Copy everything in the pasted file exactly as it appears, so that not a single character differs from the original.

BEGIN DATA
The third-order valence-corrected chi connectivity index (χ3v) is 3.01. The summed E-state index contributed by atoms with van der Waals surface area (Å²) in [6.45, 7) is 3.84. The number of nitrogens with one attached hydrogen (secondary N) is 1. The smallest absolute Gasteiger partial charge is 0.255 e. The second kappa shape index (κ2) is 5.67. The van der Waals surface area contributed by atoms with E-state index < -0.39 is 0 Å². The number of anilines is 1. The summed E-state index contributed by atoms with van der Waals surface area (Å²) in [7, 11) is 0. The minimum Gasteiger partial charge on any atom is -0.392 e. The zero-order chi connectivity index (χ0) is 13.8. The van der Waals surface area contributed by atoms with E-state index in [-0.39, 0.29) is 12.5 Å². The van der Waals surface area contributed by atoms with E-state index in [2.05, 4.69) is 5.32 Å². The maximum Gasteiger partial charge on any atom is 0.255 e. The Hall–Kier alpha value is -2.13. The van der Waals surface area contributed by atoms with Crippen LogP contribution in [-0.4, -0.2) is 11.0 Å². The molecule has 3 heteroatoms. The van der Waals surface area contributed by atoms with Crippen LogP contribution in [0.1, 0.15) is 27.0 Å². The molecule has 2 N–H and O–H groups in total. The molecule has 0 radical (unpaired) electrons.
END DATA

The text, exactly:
The third-order valence-corrected chi connectivity index (χ3v) is 3.01. The summed E-state index contributed by atoms with van der Waals surface area (Å²) in [6.45, 7) is 3.84. The number of nitrogens with one attached hydrogen (secondary N) is 1. The smallest absolute Gasteiger partial charge is 0.255 e. The second kappa shape index (κ2) is 5.67. The van der Waals surface area contributed by atoms with E-state index < -0.39 is 0 Å². The number of anilines is 1. The summed E-state index contributed by atoms with van der Waals surface area (Å²) in [7, 11) is 0. The minimum Gasteiger partial charge on any atom is -0.392 e. The zero-order chi connectivity index (χ0) is 13.8. The van der Waals surface area contributed by atoms with E-state index in [-0.39, 0.29) is 12.5 Å². The van der Waals surface area contributed by atoms with E-state index in [2.05, 4.69) is 5.32 Å². The maximum Gasteiger partial charge on any atom is 0.255 e. The Hall–Kier alpha value is -2.13. The van der Waals surface area contributed by atoms with Crippen LogP contribution in [-0.4, -0.2) is 11.0 Å². The molecule has 3 heteroatoms. The van der Waals surface area contributed by atoms with Crippen LogP contribution in [0.1, 0.15) is 27.0 Å². The molecule has 2 N–H and O–H groups in total. The molecule has 0 radical (unpaired) electrons.